Strum.

In a fit of hubris, I decided two weeks ago that my Old Town School of Folk Music‘s Guitar 2 class felt too much like kindergarten — and Bloom‘s “gentle yoga” felt more like “yoga for narcoleptics” — so I had myself transferred into the next level. You know, the one that assumes students already have a handle on all the Guitar 2 chords and can play them without fumbling around the fretboard like a stiff-fingered moron.
So I showed up to class on Tuesday, my mom’s massive old acoustic in tow, feeling like a head-of-the-class rock star. I knew we would have a substitute, which I thought would be a good opportunity to get up to speed. He was late, so I greeted everyone and positioned myself as the alpha girl musician by starting a conversation as we assembled our stands and arranged our chairs in an awkward horseshoe shape. I dropped my pick through the sound hole.

Then the sub sauntered in. Looking like a hot mess. Dragging a borrowed guitar with the school’s name scrawled into the body and a plastic cup full of what I’d like to assume was whiskey and Coke, he was completely unfazed by his lateness. “So,” he mumbled. “Your teacher said you guys played…’Hound Dog’ and ‘Hotel California’ last week. Let’s play ’em.”
He made us put our song sheets down and just…feel it. Oh, lord. And then he got cocky and started to show off. The rest of the class sat there, slack-jawed, in awe of his talent. But if there’s one thing I hate, it’s teachers who use the class I’m paying for to learn to play as a stage in front of a captive audience, which they use to show off the fact that they’re already better than I’ll ever be.
This isn’t the first time it had happened, but this guy was so grungy, so apathetic and so…ugh…that I just could not handle him. And when I just couldn’t play the Elvis-style riffs he was teaching the rest of the class with a good bit of success, the bile and rage just bubbled up to my throat. I was furious with his couldn’t-care-less attitude and could not fathom how I — a girl who’s been playing piano since elementary school and singing even longer — couldn’t grasp this brute’s technique. And I nearly burst into tears when we moved on to “Hotel California,” a song I hadn’t even heard before.
Yeah, sue me.
It just wasn’t coming. The sub and I didn’t come to blows, verbally or physically, but man, I was ready to spar. And he knew it.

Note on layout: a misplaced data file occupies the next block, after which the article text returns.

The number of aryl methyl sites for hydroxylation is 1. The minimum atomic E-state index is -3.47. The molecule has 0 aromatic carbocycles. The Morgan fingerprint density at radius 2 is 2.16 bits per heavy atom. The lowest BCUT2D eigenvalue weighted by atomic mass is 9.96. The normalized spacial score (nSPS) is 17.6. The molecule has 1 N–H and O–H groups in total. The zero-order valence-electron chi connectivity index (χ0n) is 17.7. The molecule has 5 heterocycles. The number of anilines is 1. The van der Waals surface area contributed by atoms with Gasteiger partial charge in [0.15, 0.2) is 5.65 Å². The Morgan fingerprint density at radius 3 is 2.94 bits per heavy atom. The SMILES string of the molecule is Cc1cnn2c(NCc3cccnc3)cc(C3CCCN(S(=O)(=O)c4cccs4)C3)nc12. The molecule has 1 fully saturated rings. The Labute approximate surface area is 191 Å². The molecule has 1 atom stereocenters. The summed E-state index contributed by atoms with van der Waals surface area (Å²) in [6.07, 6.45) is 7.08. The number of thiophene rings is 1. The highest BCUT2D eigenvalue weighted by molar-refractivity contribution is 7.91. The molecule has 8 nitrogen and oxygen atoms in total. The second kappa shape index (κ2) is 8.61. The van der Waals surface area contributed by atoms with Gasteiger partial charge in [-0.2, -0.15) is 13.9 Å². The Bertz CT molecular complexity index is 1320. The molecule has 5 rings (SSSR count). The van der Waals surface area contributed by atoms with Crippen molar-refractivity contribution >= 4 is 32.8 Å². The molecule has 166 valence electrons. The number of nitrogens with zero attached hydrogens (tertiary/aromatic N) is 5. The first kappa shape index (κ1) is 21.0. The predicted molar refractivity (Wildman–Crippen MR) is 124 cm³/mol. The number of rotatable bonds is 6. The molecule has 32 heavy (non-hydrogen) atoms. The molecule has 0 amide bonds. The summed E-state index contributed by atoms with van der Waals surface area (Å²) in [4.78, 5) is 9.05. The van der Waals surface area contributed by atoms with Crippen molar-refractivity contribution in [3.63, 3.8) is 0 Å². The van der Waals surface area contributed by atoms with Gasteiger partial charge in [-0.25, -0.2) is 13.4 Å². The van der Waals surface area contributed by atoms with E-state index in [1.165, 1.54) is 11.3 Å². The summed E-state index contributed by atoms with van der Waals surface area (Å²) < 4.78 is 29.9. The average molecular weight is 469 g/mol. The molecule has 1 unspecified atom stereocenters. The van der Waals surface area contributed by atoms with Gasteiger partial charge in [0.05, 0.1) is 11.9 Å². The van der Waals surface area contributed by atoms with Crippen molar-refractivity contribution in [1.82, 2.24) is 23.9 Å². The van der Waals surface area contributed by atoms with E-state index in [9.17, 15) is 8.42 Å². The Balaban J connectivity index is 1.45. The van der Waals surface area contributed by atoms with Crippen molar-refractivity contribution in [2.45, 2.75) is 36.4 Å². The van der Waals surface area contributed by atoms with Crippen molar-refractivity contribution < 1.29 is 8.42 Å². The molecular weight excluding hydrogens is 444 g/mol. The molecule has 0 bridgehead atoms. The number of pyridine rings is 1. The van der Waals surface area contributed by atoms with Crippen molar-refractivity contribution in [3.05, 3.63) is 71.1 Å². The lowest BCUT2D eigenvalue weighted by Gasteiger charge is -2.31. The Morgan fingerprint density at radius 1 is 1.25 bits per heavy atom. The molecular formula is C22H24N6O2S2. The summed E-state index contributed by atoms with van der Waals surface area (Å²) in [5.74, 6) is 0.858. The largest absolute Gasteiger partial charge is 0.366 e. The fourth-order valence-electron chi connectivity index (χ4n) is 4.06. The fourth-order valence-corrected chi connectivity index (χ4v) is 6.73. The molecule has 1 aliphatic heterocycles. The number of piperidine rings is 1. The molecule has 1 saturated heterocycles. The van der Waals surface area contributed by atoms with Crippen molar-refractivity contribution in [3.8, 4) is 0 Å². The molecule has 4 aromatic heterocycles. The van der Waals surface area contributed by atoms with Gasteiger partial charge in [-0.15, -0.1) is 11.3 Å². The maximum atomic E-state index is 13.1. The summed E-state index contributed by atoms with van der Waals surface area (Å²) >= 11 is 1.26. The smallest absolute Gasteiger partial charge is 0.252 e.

By the end of my class, I was pretty sure everyone else (who had found me so charming when I struck up that initial conversation) thought I was a raging, petulant bitch.
And… I kind of am.

I took my time putting my guitar away and sang to myself after the other players had filed out of the room to hit the jam session. I had my head between my legs when the teacher came back in with my photocopied music. I mumbled an insincere thank you and got up to collect my things.
“Are you OK?” he asked.
“…………”
“Is it guitar or something else?”
No! Someone is showing genuine concern for me; this is my weakness! Cue tears.
I sighed. “I just… Music runs in my blood, I swear. I’ve been doing this forever, it seems, and I just…can’t get guitar down.”
He asked how long I’d been playing guitar. (Three months, if that.)
He showed me a little theory and how different chords’ fingering structures matched up and formed patterns — I was mostly confused but touched that he was attempting to teach me something.
Then he told me to snap out of it. For the first time in recent memory, I actually didn’t get defensive when told to calm down.
“Guitar is for stupid people,” he said. “I’m serious. And whatever you do, don’t ever fall in love with one.” (Admitting that he was shooting himself in the foot when he told people that.)
“I’ve actually been talking to a guitar player lately,” I said. “But I think he’s an exception to the ‘stupid’ rule: He’s a lawyer!”
As soon as the words escaped my lips, I realized how stupid that sounded. We both laughed and eventually commiserated over the fact that we’ve both made hopelessly romantic, foolish choices about people we’d connected with online. We sat together for probably half an hour, and I left feeling silly for how I’d acted but so much better overall.
I still. don’t. get. the Elvis, but at least I’m not putting the guitar down forever.

His advice to me: Get a new guitar with steel strings (and prepare for some pain). Quit worrying about it not making sense; stop beating myself up for not being “good enough”; try to forget all my attachments to the music I’d learned in the past. Hang on to the passion I have. And, in his words, “Get off the fucking Internet and play your fucking guitar.”
Words to live by.

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2 Responses to “Strum.”

  1. Sam Says:

    I’m a little shocked that you’ve never heard Hotel California!

  2. What becomes of the brokenhearted? Says:

    […] and distraught over us. He gave me a guitar and tried to teach me, pick up where he left off the night we met. (He warned me never to fall in love with a guitar player. I didn’t listen.) The […]

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